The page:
post #1685 of 2609
If you insist on trying to paint it I would look at something like SEM Color Coat. It is made for painting automotive interiors. You can paint plastic, leather, vinyl, carpet, you name it. Key is you do is in light coats on plastic so you don't loose the grain that is embosed into the plastic. Same should apply to the screen, light coats so you don't fill the weave.
post #1686 of 2609
As long as it is a fixed screen, it doesn't need to be a special paint. Unfortunately, I think any paint is going to effect the acoustical properties of the material like Tony said.
post #1687 of 2609
There are some threads on AVS about painting AT woven screens. I remember reading them years ago. Pictures were taken showing the before transparency and the after transparency. Some of the results were very good, but it is a one shot deal. It is very easy to get too much paint applied in an area and mess up the screen.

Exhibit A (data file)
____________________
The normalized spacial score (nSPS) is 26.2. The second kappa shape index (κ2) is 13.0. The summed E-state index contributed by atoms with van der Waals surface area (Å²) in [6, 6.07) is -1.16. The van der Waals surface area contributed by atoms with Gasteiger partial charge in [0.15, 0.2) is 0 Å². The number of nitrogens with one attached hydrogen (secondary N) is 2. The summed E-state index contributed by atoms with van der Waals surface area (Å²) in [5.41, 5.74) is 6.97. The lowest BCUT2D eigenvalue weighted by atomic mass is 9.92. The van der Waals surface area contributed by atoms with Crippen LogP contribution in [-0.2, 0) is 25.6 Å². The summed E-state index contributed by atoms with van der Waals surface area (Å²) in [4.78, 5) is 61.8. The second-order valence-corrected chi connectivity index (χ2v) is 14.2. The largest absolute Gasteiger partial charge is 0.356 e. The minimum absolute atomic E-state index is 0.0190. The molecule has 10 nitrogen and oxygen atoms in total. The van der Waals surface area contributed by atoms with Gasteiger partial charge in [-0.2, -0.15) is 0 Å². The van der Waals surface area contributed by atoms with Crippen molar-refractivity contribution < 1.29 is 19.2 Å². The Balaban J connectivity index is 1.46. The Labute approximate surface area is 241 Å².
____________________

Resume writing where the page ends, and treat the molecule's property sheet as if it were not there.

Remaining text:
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post #1688 of 2609
I probably should have posted on the DIY section, but the xD commentary seems more active over here these days.

Again, the rationale is to "convert" a smallish AT screen from single-chip DLP to light cannon.

IMHO the trick is to get the spraying applied evenly. Don't want to reduce the reflectivity too much, so a lighter shade of gray would be sufficient. A thinner coat should have less effect on the acoustical properties, and will have less visible hot spots.

Which brings up another question: Isn't the xD material reversible? If so, you might be able to have two screens in one, or at least get a second crack at the spray application (spray bleeding notwithstanding).

Although it might further the science aspect, I don't think test gear would be necessary for an acoustical evaluation -- just A/B between a small treated sample and an uncovered speaker. I'm reading about -2dB VHF reduction currently with xD; I would expect another 1-2dB or so (maybe lower HF corner freq), which would be no big deal to equalize with a simple Baxendall-type pre-emphasis. Just get the FM radio unmuted interstation (white) noise to sound the same, and you're there.
post #1689 of 2609
Why not put an ND filter in front of the projector lens?
post #1690 of 2609
A ND filter just reduces the brightness of the projected image. It will not reduce the reflected intensity of non-projected (i.e., ambient) incident light which is polluting the projected black areas and reducing image contrast and "pop."
post #1691 of 2609